Select Page

The Florida Department of Juvenile Justice (DJJ) has become a national leader in providing progressive, rehabilitative services for at-risk and delinquent youth and families in the state. Currently, DJJ does not have specified limitations on how children 12 and under are treated; youth may enter the official juvenile justice system (probation, detention, residential programs, etc.) at any age depending on their charge and the discretion of those involved in their case. Though these young offenders, those 12 years and younger, do not represent a large portion of all youth involved in the DJJ system, they are a population meriting intensive treatment and preventative services, as 54% of those youth entering the official DJJ system (non-preventative services) prior to the age of 12 go on to become serious, violent, and chronic offenders throughout adolescence and adulthood.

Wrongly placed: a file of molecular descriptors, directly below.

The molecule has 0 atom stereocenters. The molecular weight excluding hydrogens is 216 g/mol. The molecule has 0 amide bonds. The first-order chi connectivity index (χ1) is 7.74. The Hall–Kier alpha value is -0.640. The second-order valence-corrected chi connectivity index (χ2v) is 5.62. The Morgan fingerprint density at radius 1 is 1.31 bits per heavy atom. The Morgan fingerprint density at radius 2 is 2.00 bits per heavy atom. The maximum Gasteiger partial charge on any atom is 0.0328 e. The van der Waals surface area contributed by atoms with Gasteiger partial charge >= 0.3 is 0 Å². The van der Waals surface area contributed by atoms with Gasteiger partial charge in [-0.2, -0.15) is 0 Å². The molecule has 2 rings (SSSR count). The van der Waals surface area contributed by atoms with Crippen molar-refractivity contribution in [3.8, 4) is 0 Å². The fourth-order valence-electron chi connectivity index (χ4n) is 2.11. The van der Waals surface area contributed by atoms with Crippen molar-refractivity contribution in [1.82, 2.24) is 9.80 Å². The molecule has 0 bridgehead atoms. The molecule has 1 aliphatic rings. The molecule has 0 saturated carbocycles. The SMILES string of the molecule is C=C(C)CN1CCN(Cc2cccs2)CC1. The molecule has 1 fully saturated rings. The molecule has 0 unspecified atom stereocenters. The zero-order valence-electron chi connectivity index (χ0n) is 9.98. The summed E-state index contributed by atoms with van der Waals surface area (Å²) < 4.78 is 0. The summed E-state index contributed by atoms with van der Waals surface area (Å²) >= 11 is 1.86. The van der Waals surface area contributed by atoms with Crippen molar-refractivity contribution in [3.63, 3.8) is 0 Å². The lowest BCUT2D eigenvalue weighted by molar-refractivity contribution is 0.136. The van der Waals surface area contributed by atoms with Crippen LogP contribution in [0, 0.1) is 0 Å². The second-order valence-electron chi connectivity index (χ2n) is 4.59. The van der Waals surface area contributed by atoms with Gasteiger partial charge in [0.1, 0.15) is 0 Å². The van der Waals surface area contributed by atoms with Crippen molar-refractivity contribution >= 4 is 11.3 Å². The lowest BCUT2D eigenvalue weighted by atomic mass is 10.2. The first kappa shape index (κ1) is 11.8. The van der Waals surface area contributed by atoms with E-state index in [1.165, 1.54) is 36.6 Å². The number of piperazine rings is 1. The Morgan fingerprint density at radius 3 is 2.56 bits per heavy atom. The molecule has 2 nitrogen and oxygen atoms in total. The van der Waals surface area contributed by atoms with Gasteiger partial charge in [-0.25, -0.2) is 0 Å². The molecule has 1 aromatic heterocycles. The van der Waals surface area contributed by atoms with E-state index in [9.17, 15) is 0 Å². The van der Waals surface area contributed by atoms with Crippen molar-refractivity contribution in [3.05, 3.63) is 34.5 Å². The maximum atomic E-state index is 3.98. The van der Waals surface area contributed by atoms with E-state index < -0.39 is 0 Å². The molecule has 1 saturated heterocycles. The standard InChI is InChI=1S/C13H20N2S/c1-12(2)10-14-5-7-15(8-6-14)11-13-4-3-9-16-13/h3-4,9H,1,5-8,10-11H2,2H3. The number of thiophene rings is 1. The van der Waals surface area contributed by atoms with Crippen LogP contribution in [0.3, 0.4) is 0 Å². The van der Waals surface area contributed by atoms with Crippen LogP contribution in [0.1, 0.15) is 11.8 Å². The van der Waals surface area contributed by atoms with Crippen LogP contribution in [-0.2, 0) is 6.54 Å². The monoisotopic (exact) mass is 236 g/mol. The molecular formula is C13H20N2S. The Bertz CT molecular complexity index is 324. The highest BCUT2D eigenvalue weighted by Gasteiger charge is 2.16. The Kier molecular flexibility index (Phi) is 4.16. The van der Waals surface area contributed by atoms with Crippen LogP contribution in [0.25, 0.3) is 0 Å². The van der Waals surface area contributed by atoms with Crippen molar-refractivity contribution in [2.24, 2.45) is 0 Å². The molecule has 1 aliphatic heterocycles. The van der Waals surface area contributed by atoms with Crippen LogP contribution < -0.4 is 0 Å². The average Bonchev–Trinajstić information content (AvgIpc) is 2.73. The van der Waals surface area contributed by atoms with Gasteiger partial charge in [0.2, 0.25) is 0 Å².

Unfortunately, after these youth enter the non-prevention side of DJJ, the legal requirements associated with their sanctions may overshadow the more important need to receive individualized services consistently proven to be more successful in preventing recidivism than punitive sanctions. Furthermore, exposure to the formal juvenile justice system may have long-term negative impacts that increase future recidivism rates.

All youth 12 years and younger committing a misdemeanor offense should be referred to established prevention programs, including civil citation, substance abuse counseling, functional family therapy, etc. All youth ages 12 and under committing misdemeanor and/or nonviolent felony offenses should be given DJJ’s existing prevention assessment tool (PAT) and referred to services in accordance with the PAT results highlighting the youth’s risk and protective factors. By mandating existing preventative services for all youth under 12 who come into contact with DJJ, the state will create a uniform policy for law enforcement and local judicial representatives, saving the state unnecessary time and money and reducing future recidivism for this vulnerable population.

Daniel Blackman